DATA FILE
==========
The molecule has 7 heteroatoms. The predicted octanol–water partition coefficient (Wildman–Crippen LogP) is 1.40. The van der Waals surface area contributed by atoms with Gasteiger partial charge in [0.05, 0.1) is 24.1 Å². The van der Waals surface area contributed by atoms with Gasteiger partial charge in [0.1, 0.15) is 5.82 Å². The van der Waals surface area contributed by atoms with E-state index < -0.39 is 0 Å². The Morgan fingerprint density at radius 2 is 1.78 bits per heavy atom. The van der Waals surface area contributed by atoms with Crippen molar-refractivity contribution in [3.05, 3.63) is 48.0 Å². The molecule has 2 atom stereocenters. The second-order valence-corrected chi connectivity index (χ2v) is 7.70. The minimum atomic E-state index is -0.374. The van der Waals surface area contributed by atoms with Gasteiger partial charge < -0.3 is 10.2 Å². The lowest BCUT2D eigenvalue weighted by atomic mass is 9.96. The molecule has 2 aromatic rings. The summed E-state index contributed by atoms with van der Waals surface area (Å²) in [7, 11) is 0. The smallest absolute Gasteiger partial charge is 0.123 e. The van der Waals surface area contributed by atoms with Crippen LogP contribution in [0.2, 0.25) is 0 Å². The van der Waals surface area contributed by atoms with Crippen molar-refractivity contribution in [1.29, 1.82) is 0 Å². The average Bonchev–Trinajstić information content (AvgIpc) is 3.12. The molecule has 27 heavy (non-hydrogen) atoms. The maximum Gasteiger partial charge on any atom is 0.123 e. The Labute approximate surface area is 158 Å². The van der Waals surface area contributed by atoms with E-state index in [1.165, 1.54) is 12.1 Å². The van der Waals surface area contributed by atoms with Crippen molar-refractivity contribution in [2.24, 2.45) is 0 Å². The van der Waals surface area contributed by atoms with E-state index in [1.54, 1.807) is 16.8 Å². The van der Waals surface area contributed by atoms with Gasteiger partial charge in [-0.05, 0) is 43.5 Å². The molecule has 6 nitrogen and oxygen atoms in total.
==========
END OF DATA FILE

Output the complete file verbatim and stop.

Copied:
The molecule has 7 heteroatoms. The predicted octanol–water partition coefficient (Wildman–Crippen LogP) is 1.40. The van der Waals surface area contributed by atoms with Gasteiger partial charge in [0.05, 0.1) is 24.1 Å². The van der Waals surface area contributed by atoms with Gasteiger partial charge in [0.1, 0.15) is 5.82 Å². The van der Waals surface area contributed by atoms with E-state index < -0.39 is 0 Å². The Morgan fingerprint density at radius 2 is 1.78 bits per heavy atom. The van der Waals surface area contributed by atoms with Crippen molar-refractivity contribution in [3.05, 3.63) is 48.0 Å². The molecule has 2 atom stereocenters. The second-order valence-corrected chi connectivity index (χ2v) is 7.70. The minimum atomic E-state index is -0.374. The van der Waals surface area contributed by atoms with Gasteiger partial charge < -0.3 is 10.2 Å². The lowest BCUT2D eigenvalue weighted by atomic mass is 9.96. The molecule has 2 aromatic rings. The summed E-state index contributed by atoms with van der Waals surface area (Å²) in [7, 11) is 0. The smallest absolute Gasteiger partial charge is 0.123 e. The van der Waals surface area contributed by atoms with Crippen LogP contribution in [0.2, 0.25) is 0 Å². The van der Waals surface area contributed by atoms with Crippen molar-refractivity contribution in [1.29, 1.82) is 0 Å². The average Bonchev–Trinajstić information content (AvgIpc) is 3.12. The molecule has 27 heavy (non-hydrogen) atoms. The maximum Gasteiger partial charge on any atom is 0.123 e. The Labute approximate surface area is 158 Å². The van der Waals surface area contributed by atoms with E-state index in [1.165, 1.54) is 12.1 Å². The van der Waals surface area contributed by atoms with Crippen molar-refractivity contribution in [2.24, 2.45) is 0 Å². The van der Waals surface area contributed by atoms with E-state index in [1.54, 1.807) is 16.8 Å². The van der Waals surface area contributed by atoms with Gasteiger partial charge in [-0.05, 0) is 43.5 Å². The molecule has 6 nitrogen and oxygen atoms in total.